Tu1213 – Acute Administration of Codeine Has No Effect on Motility and Bolus Flow in the Pharynx and Upper Esophageal Sphincter

  • Geysen H
  • Geeraerts A
  • Ballet L
  • et al.
N/ACitations
Citations of this article
5Readers
Mendeley users who have this article in their library.

Abstract

Background: Opioids, such as codeine and morphine, are a class of drugs often used in clinical practice for pain treatment. Moreover, chronic administration of opioids has shown to affect the motility of the esophagus and gastro‐intestinal tract. However, the use of opioids in acute setting and the effect on pharyngeal function have not been well documented. The aim of this study was to investigate the acute effect of opioids on pharyngeal motility and upper esophageal sphincter (UES) function during deglutition. Methods Eighteen healthy volunteers (5 males, 35 y [22‐56]) participated in a randomized, double‐blinded, placebo‐controlled, cross‐over study at University Hospital Leuven. Participants were tested on two separate occasions with a wash‐out period of at least seven days, during which placebo (30mL glucose syrup) or codeine (30 mL of codeine phosphate 10mg/5mL) was administered via a feeding tube into the stomach. After a waiting period of 75 minutes, different volumes of liquid boluses (5 mL and 20 mL), different consistencies of liquid boluses (International Dysphagia Diet Standardization Initiative (IDDSI) 0 and 4) and bread boluses (2x2cm) were given to the participants. Data collection was performed using a solid state High Resolution impedance Manometry catheter (Unisensor, Attikon, Switzerland) and analyzed using Pressure Flow Analysis (PFA) on SwallowGatewayTM online analysis platform. Six pharyngeal PFA metrics were selected as outcome measures: Swallow Risk Index, UES Maximum Admittance, Intra‐Bolus Pressure, Velopharyngeal to Tongue Base Integral, Hypopharyngeal Peak Pressure and UES Post‐relaxation Peak Pressure. Results Swallow by swallow analysis showed no significant differences in any of the PFA metrics between the codeine and placebo condition (Table 1). When comparing the bolus volume in the same condition, a higher bolus volume increased the UES admittance, representing deglutitive UES opening, in both the placebo as in the codeine condition (p<0.0001; Figure 1A). Increased bolus consistency also increased the UES admittance in both conditions (p=0.003; Figure 1B). However, no interaction effect between condition, volume and consistency was observed. Conclusion Acute intake of codeine had no significant effect on the motility and bolus flow in pharynx and the UES. However, a higher bolus volume or bolus consistency increased the UES admittance in both conditions. [Figure Presented]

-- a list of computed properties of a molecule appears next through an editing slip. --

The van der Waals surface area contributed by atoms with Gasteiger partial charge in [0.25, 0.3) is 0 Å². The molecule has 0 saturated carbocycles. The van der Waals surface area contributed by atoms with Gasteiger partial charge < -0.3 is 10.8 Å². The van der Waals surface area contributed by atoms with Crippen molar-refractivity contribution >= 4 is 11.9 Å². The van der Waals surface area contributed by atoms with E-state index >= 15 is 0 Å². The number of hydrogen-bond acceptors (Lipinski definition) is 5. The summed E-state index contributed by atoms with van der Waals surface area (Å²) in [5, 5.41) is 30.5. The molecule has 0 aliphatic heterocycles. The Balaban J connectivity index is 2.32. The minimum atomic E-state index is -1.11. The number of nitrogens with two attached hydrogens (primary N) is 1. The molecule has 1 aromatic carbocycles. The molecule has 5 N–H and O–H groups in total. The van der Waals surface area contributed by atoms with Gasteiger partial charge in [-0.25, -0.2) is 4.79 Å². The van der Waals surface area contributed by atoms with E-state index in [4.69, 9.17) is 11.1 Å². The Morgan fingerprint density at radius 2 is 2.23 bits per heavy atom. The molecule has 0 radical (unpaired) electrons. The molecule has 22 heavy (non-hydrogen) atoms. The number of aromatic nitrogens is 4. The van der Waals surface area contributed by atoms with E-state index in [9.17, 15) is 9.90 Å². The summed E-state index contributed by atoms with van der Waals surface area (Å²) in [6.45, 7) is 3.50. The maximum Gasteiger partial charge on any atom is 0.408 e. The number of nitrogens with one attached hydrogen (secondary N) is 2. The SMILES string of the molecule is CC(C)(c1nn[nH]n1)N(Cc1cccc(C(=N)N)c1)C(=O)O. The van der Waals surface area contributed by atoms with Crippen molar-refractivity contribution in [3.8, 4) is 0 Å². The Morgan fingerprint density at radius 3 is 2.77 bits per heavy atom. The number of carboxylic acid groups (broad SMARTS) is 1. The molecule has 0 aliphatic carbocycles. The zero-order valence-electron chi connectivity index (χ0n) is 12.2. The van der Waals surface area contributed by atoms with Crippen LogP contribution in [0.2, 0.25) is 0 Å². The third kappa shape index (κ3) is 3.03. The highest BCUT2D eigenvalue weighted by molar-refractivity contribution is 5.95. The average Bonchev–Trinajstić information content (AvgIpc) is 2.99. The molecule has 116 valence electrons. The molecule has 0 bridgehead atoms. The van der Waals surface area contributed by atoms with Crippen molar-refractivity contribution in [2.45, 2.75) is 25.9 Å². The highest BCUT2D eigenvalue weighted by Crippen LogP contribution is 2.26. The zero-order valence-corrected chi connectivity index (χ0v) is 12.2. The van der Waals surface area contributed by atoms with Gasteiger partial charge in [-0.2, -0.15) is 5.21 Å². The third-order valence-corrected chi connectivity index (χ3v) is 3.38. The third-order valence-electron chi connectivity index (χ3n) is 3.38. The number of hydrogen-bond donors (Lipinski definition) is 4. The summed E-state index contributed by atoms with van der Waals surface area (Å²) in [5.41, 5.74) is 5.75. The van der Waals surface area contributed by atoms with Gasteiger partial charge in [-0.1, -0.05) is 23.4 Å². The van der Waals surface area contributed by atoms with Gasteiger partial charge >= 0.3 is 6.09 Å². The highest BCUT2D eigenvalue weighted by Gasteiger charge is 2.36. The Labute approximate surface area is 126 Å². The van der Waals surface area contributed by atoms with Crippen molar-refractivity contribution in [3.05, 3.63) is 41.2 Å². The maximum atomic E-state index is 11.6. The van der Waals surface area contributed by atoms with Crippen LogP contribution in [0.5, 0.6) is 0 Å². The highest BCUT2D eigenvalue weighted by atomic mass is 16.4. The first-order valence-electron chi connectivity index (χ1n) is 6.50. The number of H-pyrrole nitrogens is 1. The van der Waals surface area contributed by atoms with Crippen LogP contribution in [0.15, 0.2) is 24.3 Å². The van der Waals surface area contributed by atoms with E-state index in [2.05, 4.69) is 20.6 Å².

Cite

CITATION STYLE

APA

Geysen, H., Geeraerts, A., Ballet, L., Hofmans, C., Clevers, E., Omari, T., … Pauwels, A. (2019). Tu1213 – Acute Administration of Codeine Has No Effect on Motility and Bolus Flow in the Pharynx and Upper Esophageal Sphincter. Gastroenterology, 156(6), S-988-S-989. https://doi.org/10.1016/s0016-5085(19)39423-5

Register to see more suggestions

Mendeley helps you to discover research relevant for your work.

Already have an account?

Save time finding and organizing research with Mendeley

Sign up for free